How competitive is today's automotive market?
Total Car Score recently averaged all the car ratings from every manufacturer to create a "manufacturer score." The idea was simple: the higher an automaker's models score across their entire line up, the higher the overall manufacturer's score will be. This means automakers that rely on only a few star players to establish their brand's reputation would score lower than brands with a solid (but not stellar) comprehensive product offering.
What we found is that even 2012's strongest brand, Infiniti, is only three points ahead of the number 12 brand, Hyundai. Put simply, the automotive market is more competitive than it's ever been before, with every manufacturer providing highly desirable products across their entire line. And who would have guessed that brands like Chrysler and Buick would make the top 10 given their image and financial status just a few years ago? Ford and Cadillac also landed in the top half of the rankings (numbers 15 and 16 out of 32 ranked brands, right behind Porsche). It may be too optimistic to call 2012 the year of recovery in the car world, but it's the strongest year since 2007, and one that sees the domestics doing quite well on every metric (sales, market share, vehicle ratings, etc). But while the U.S. brands have gotten undeniably stronger, the European, Japanese and Korean brands have remained strong (even given last year's tragic tsunami in Japan). Toyota is roaring back, Nissan is gaining ground, and Hyundai and Kia (two brands that made the top 12 in our ranking) have never commanded more market share and buyer respect.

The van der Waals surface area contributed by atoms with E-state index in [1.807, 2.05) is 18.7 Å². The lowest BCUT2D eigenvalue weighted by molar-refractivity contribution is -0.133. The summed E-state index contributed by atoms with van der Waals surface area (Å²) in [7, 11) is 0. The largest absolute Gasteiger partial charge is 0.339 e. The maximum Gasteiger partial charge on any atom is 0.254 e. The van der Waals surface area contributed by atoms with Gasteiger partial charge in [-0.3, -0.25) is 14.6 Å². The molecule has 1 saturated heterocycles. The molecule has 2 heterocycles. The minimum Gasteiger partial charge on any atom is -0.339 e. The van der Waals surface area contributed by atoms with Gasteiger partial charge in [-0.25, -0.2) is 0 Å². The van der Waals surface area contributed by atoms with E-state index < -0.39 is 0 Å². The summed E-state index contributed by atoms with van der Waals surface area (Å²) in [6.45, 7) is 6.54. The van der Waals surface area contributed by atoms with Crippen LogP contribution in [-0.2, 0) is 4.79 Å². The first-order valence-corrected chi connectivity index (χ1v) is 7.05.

What does this mean for the future? Well, beyond the likelihood of increased competition and tighter rankings, it means a vast spectrum of simply fabulous cars for consumers to choose from. The technology embedded in modern cars allows everything from full iPod integration to automatic cruise control that almost removes the need for driver participation (for better or worse...). And the styling we're seeing on even mainstream, volume sellers like the 2012 Ford Fusion and Nissan Altima mean even family sedans are double-take worthy. Combine this with a car-driving population that has been stuck in the same car for 5-10 years and it's easy to see why car sales have skyrocketed in 2012, despite a still queasy economy.
The automobile industry can't save the U.S. economy by itself, but it's certainly done more than it's fair in recent months. If we can fully break out of our economic woes the cars waiting in showrooms will be a great excuse to spend money again. Expect a car-buying frenzy like we haven't seen since the end of World War II.
The best models ever offered are out there, ready and waiting. Let's hope we all have a reason (and the ability) to buy them sooner than later.